The program, created by the Federal Reserve and the Treasury Department, is called the Term Asset-Backed Securities Loan Facility.
It provides loans to big investors and companies to buy newly issued securities backed by consumer debt, stimulating lending for auto, education, credit card and other loans.
The program starts by providing up to $200 billion in financing to investors, such as hedge funds, private equity funds and mutual funds, to buy up the debt. It has the potential to generate up to $1 trillion in lending.
Calls were placed Monday to Moody’s, Fitch and Standard & Poor’s seeking comment.
Blumenthal has written to Federal Reserve Chairman Ben Bernanke asking him to revise the program. He ways the program gives the three rating agencies an advantage and assures that their six smaller competitors can’t compete for the work.
As part of his antitrust inquiry, Blumenthal has subpoenaed Moody’s, Fitch and Standard & Poor’s for all documents and information.
The attorney general says the three agencies overrated bonds now regarded as toxic assets and say they will be rating new bonds issued to restart lending and solve the economic crisis they helped create.
Andrew Cuomo, who sat back in the weeds while Massachusetts assembled a civil fraud case against Madoff feeder funds, has now charged Ezra Merkin and his feeder fund, Ascot, with the same claim. Connecticut’s courageous Attorney General, Dick Blumenthal, now has a pretty good feel for which way the wind’s blowing and we can expect him to join in the fray any month now – probably after his betters get past the initial court hurdles. But he’ll be there at the end to claim credit, in front of the cameras, I promise you.
The Ascot fund was formed by Mr. Merkin in 1992 exclusively as “feeder” fund for Mr. Madoff, says the Attorney General. It grew to hold $1.7 billion from 300 investors by the end of December, 2008. Mr. Madoff then used the money in a massive Ponzi scheme.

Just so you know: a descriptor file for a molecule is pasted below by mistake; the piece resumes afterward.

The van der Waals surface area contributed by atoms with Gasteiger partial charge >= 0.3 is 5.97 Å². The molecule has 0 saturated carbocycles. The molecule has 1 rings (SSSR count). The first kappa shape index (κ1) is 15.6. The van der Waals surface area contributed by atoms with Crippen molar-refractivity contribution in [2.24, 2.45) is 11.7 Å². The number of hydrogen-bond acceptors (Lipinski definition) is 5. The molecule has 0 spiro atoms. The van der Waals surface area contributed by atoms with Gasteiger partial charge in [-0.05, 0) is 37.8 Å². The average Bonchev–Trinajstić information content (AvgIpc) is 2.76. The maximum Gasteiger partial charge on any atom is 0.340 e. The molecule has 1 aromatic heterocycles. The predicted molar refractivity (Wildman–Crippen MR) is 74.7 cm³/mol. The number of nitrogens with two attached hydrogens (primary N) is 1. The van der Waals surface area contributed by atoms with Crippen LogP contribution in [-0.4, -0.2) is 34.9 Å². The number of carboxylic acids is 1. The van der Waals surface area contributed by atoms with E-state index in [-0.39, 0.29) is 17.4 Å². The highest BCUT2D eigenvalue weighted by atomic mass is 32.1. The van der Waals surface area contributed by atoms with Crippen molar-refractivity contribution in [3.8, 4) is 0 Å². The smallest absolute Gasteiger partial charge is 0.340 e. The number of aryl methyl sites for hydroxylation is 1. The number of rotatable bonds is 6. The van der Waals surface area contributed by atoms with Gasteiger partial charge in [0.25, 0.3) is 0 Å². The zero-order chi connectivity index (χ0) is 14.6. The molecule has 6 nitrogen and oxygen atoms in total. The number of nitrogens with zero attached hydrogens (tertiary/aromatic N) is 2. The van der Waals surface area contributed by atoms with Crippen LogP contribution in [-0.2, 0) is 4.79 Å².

About 85% of the investors in the Ascot fund did not know their money was siphoned to Mr. Madoff, the complaint says. For those that knew, the truth about the size and scope of the investment was obfuscated, says Mr. Cuomo. Mr. Merkin collected an annual fee from Ascot’s investors amounting to 1% to 1.5% of the total assets in the fund – a fee that included the fictitious Madoff returns, says the complaint. By 2008, Mr. Merkin was collecting about $25.5 million a year from managing Ascot.
And if you think that set up was similar to Walter’s, try this:
Mr. Merkin was not personally heavily invested in his own Ascot fund. He did not reinvest his $169 million in management fees for the years 1995 to 2007 back into his own fund, says the complaint. All told, Mr. Merkin invested personally and through family trusts and foundations $7 million in Ascot in its first six years, and less than $2 million over the following 10 years.
I’m waiting for criminal fraud charges to compliment the civil ones but I expect those will come from out-of-state, rather than Hartford. Tough to put your golfing buddy in jail, I guess.
Although most coverage of the CPSIA debacle (this site’s included) has focused on the lead rules, the phthalates ban (phthalates are an ingredient often used to make plastic soft and bendable) is also extraordinarily burdensome, for a number of reasons: 1) as readers may recall, a successful lawsuit by the Natural Resources Defense Council and others forced the last-minute retroactive banning of already-existing playthings and child care items, costing business billions in inventory and other losses; 2) vast numbers of vintage dolls, board gamesand other existing playthings are noncompliant, which means they cannot legally be resold even at garage sales, let alone thrift or consignment shops, and are marked for landfills instead; 3) obligatory lab testing to prove the non-presence of phthalates in newly made items is even more expensive than testing to prove the non-presence of lead.